"..the petitioner herein, had commenced the procedure for achieving parenthood through surrogacy much prior to the amendment which has come into effect from 14.03.2023. Therefore, the amendment that is impeding the intending couple from achieving parenthood through surrogacy, we find is prima facie contrary to what is intended under the main provisions of the act.
In such circumstances the amendment ,i.e, Clause 1(d) of Form 2 read with Rule 7 of the Surrogacy Rules is stayed, in so far as the petitioner herein is concerned. It is needless to observe that if the petitioner herein, otherwise fulfils all other conditions mentioned under the act, she is entitled to achieve parenthood through surrogacy" the Court said its in order.
The Court made it clear that the amendment has been stayed only with respect to the petitioner and that the larger issue is still under consideration by the Court.
Sr. Adv. Sanjay Jain appeared for the Petitioner who was granted relief and Additional Solicitor General Aishwarya Bhati appeared for the Respondents.
ASG Bhati argued that there is no fundamental right to surrogacy. Surrogacy is heavily regulated, she informed the Court. The whole purpose is out of three things, the sperm, the egg and the womb, two must be of the intending couple, she said.
"But here if the report says she has no uterus and she can't produce eggs, then how do you give meaning to Rule 14(a)? Here, the petitioner fulfils that. Having put this condition, you have to give effect to it. The doctrine of impossibility will arise" Justice Nagarathna said.
Sr. Adv. Jain argued that the amendment must be read prospectively and must not have retrospective effect. The procedure for the petitioner commenced in February, before the amendment was introduced, he told the Court. He also argued that the petitioner fulfils the requirement under Rule 14, which clearly says that if a woman is not able to achieve parenthood, owing to ‘disability’, on account of an absence of a uterus or repeated failed pregnancies, or an illness which makes it impossible for her to carry a pregnancy to viability, then she may opt for surrogacy.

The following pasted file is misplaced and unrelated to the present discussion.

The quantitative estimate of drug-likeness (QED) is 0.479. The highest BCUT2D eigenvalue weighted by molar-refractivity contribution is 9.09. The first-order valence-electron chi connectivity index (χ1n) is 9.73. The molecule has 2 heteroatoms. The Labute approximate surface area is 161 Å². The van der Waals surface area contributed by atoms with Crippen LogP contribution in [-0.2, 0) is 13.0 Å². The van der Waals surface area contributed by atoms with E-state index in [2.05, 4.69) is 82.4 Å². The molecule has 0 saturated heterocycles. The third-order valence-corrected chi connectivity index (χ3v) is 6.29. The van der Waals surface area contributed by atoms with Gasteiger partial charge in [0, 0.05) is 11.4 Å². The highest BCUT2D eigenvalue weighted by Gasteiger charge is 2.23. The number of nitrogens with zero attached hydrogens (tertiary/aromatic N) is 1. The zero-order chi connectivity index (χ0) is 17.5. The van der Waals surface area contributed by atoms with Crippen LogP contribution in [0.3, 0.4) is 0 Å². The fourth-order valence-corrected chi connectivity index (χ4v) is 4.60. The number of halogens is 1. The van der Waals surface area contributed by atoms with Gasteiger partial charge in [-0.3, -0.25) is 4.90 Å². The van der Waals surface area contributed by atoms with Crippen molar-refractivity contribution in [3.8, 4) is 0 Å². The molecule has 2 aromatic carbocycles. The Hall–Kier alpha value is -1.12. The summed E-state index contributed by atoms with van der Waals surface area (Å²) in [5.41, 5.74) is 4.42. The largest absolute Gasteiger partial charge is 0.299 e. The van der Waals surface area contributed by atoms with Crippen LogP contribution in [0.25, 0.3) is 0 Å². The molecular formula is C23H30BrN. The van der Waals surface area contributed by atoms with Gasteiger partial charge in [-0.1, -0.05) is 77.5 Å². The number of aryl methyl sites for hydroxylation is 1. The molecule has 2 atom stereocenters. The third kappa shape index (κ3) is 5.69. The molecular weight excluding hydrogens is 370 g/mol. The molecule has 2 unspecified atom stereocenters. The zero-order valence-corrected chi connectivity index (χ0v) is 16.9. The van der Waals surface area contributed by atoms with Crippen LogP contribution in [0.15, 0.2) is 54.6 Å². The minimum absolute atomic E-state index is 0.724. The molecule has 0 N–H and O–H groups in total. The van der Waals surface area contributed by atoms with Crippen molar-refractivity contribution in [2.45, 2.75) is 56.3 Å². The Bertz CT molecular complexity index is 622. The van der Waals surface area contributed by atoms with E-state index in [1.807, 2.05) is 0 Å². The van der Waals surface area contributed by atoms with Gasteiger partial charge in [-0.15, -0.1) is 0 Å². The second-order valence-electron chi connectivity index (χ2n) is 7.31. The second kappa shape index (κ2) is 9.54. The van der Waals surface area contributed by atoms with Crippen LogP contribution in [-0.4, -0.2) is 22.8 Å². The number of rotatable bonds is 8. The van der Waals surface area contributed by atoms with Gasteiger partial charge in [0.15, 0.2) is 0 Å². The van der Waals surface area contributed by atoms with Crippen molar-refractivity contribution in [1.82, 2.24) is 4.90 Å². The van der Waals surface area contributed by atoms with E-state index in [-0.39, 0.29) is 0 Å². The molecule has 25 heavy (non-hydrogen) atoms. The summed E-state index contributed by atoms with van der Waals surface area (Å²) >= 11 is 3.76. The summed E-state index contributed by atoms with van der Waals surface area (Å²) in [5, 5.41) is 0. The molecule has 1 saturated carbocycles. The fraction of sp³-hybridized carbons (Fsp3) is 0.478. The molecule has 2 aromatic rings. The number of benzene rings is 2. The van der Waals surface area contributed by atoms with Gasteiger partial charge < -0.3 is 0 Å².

The intention of the legislature is clear that the child has to be genetically related to the intending couple, the ASG argued. She also read out the reasoning of the expert opinion relied on by the legislature on why donation of gametes should not be allowed for surrogacy. "The reason is to keep the interest of the unborn child, and to see that the parents are closely bonded to the child through surrogacy. If the child is not biologically related, there will be possibility that parents do not have a strong emotional bond with the child. The child may be rejected or uncared for by the parent who is not biologically related. The situation maybe harmful especially if the parent who donated the gamete does not survive or the couple separates. Also after growing up or while growing up, if the child develops some serious illness, sometimes genetic, the parent who is not biologically related may feel detached from the child and the child may not get proper care," she said.
"But then you see in the case of adoption, there is no genetic link at all. Here atleast, the lady will have the satisfaction that despite my drawback or disability or whatever, my husband's contribution is there," Justice Nagarathna responded.
Case Title: Arun Muthuvel V. Union of India, Writ Petition (Civil) No.756/2022 and connected cases.